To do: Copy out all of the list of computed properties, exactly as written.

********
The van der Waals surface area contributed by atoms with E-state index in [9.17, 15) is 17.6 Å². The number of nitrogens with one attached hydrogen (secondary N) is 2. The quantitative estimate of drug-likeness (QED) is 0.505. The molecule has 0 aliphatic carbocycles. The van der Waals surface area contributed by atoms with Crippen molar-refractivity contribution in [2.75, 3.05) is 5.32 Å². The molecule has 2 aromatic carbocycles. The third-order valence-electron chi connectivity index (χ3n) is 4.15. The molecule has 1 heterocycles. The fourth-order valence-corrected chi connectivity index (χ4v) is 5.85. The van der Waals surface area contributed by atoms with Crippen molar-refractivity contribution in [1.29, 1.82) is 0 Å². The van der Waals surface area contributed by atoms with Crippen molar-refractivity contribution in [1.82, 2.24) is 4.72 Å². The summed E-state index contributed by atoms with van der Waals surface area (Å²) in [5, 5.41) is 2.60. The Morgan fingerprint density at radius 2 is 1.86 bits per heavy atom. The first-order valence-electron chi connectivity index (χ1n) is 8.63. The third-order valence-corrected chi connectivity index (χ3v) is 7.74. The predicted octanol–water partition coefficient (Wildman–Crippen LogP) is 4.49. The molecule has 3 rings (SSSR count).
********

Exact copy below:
The van der Waals surface area contributed by atoms with E-state index in [9.17, 15) is 17.6 Å². The number of nitrogens with one attached hydrogen (secondary N) is 2. The quantitative estimate of drug-likeness (QED) is 0.505. The molecule has 0 aliphatic carbocycles. The van der Waals surface area contributed by atoms with Crippen molar-refractivity contribution in [2.75, 3.05) is 5.32 Å². The molecule has 2 aromatic carbocycles. The third-order valence-electron chi connectivity index (χ3n) is 4.15. The molecule has 1 heterocycles. The fourth-order valence-corrected chi connectivity index (χ4v) is 5.85. The van der Waals surface area contributed by atoms with Crippen molar-refractivity contribution in [1.29, 1.82) is 0 Å². The van der Waals surface area contributed by atoms with Crippen molar-refractivity contribution in [1.82, 2.24) is 4.72 Å². The summed E-state index contributed by atoms with van der Waals surface area (Å²) in [5, 5.41) is 2.60. The Morgan fingerprint density at radius 2 is 1.86 bits per heavy atom. The first-order valence-electron chi connectivity index (χ1n) is 8.63. The third-order valence-corrected chi connectivity index (χ3v) is 7.74. The predicted octanol–water partition coefficient (Wildman–Crippen LogP) is 4.49. The molecule has 3 rings (SSSR count).